As humans, we like to think everything else has a personality and a sentient consciousness. This is why we talk to our plants, name inanimate objects and write books or make films about animals having a secret life or toys that move around when we aren’t looking. The phenomena is called Anthropomorphism, and it is where human characteristics, morals and activities are attributed to anything that isn’t human.
“Can’t Help Myself” is possibly one of the greatest examples of anthropomorphism, as essentially it is a robot, but people can’t help but have some sort of emotional reaction to what is really nothing more than a glamorised road sweeper.
If you haven’t seen this in action, it is understandable why viewers have such strong reactions to the piece.
Yuan and Yu are artists with a dark sense of humour and a deep ethical understanding. They are known for their controversial outlooks and hyper realistic and often disturbing creations, made to invoke a reaction from those viewing the work. So when this piece was commissioned by the Guggenheim museum, Yuan and Yu rose to the challenge and made a robotic arm with visual recognition sensors. The intention of this creation was to look at the changing way humans and machines exist together and how territorial control is being taken over by automation.
The mechanic arm has been placed in an acrylic box, and has been programmed to retain the fluid which seeps out, when it gets to a certain point on the floor. The arm has been programmed with 32 “human like” gestures, with names such as “scratch and itch”, “bow and shake” and “ass shake”. The only thing that this machine has been told to do is to contain the liquid within a certain parameter. The visual sensors which are placed above the arm, trigger a reaction if the liquid forms almost a perfect circle, or if there are people viewing the machine. This is the logic behind the piece, but the reactions to the arm have been quite enlighting.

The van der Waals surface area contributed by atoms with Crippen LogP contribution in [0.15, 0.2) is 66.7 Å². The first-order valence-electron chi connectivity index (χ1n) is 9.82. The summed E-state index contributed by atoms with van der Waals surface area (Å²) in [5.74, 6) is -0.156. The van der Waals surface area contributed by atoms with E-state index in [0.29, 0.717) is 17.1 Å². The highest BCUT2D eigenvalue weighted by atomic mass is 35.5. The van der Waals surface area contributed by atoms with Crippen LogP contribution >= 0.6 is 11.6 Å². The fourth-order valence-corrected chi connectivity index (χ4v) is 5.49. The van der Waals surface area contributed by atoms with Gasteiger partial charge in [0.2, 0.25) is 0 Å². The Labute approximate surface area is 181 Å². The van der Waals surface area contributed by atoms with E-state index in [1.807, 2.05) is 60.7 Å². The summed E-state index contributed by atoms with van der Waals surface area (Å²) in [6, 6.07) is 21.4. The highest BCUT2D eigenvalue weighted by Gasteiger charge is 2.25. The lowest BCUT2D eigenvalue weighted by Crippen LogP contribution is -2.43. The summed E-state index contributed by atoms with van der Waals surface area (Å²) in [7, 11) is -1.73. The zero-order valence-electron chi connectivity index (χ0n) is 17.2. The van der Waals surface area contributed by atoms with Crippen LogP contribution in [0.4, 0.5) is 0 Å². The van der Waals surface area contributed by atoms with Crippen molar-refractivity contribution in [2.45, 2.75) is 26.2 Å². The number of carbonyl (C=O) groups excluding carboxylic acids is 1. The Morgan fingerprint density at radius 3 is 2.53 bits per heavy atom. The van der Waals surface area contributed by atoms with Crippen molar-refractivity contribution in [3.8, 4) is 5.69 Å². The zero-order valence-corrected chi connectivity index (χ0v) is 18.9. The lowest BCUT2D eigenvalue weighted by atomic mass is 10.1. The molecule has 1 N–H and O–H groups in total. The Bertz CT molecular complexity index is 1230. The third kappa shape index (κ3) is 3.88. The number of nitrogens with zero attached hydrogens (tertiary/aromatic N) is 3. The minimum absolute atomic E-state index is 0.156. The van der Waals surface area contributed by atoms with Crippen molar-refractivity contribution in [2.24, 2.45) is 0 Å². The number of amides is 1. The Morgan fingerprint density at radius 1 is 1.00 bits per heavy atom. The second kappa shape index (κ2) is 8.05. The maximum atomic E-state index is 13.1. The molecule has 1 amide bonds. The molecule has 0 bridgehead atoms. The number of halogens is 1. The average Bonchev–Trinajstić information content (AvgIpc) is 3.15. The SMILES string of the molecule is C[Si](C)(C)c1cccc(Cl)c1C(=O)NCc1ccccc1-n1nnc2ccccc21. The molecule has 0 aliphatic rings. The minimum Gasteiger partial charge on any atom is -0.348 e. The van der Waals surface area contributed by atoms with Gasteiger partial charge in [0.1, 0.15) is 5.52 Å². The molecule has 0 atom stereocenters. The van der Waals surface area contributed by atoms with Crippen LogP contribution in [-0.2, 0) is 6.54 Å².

As the arm is encased in a box, viewers have reportedly felt that it represents an office space, but with no door so that there is no escape. Also, due to the deep red colour and viscosity of the liquid, viewers relate this to blood rather than just a liquid, adding to the human like quality of the machine. The gestures are like it is waving at people, or dancing, or sometimes juddering which gives the effect that the arm is worn out, adding to its emotional pull on viewers feelings.
Yuan and Yu have made the ultimate Sisyphus of the modern times. A machine where its task is endless and really quite pointless, yet it will continue to do so, as that is what it is programmed to do. It is arguable that if it were a human doing this job, after a while they would have either given up and let the fluid run, or been inventive with the broom and made a barrier. But this is the point of the piece… to make people think about their relationship with machines and how while the arm may feel oddly humanised, it doesn’t have the AI to develop a solution to the problem that it is tackling. It is blindly doing what it is told.
What is most interesting about this piece is the way others have interpreted it. Yuan and Yu’s original intention was the relationship between man and machine, but others have related it to areas such as mental health, physical pain and the simple drudgery of the rat race. As I have always said, art is a very subjective matter, but when videos of this piece hit Tiktok and Twitter, audiences were divided between a deep emotional reaction and that of steely logic.
On Twitter, several viral threads affixed other interpretations to the work. Many revolved around an unsubstantiated claim that the robot essentially “died” when it ran out of liquid in 2019. One Twitter user who branded himself #luckygordy claimed the piece was about “the hydraulic fluid in relation to how we kill ourselves both mentally and physically for money just in an attempt to sustain life, how the system is set up for us to fail on purpose to essentially enslave us and to steal the best years of our lives. to play the game that the richest people of the world have designed. How this robs us of our happiness, passion and our inner peace. How we are slowly drowning with more responsibilities, with more expected of us, less rewarding pay-offs and less free time to enjoy ourselves.”
“The robot isn’t leaking fluid,” wrote another Twitter user named aidan lang syne. “It uses computer vision to futilely keep the fluid within an arbitrary zone; it’s about automated surveillance and border control, not robot depression or whatever.”
However you see “Can’t Help Myself”, it is a true mastery that evokes such powerful feelings. What do you think of this piece? Why not tell me in the comments? Like this post? Why not share it?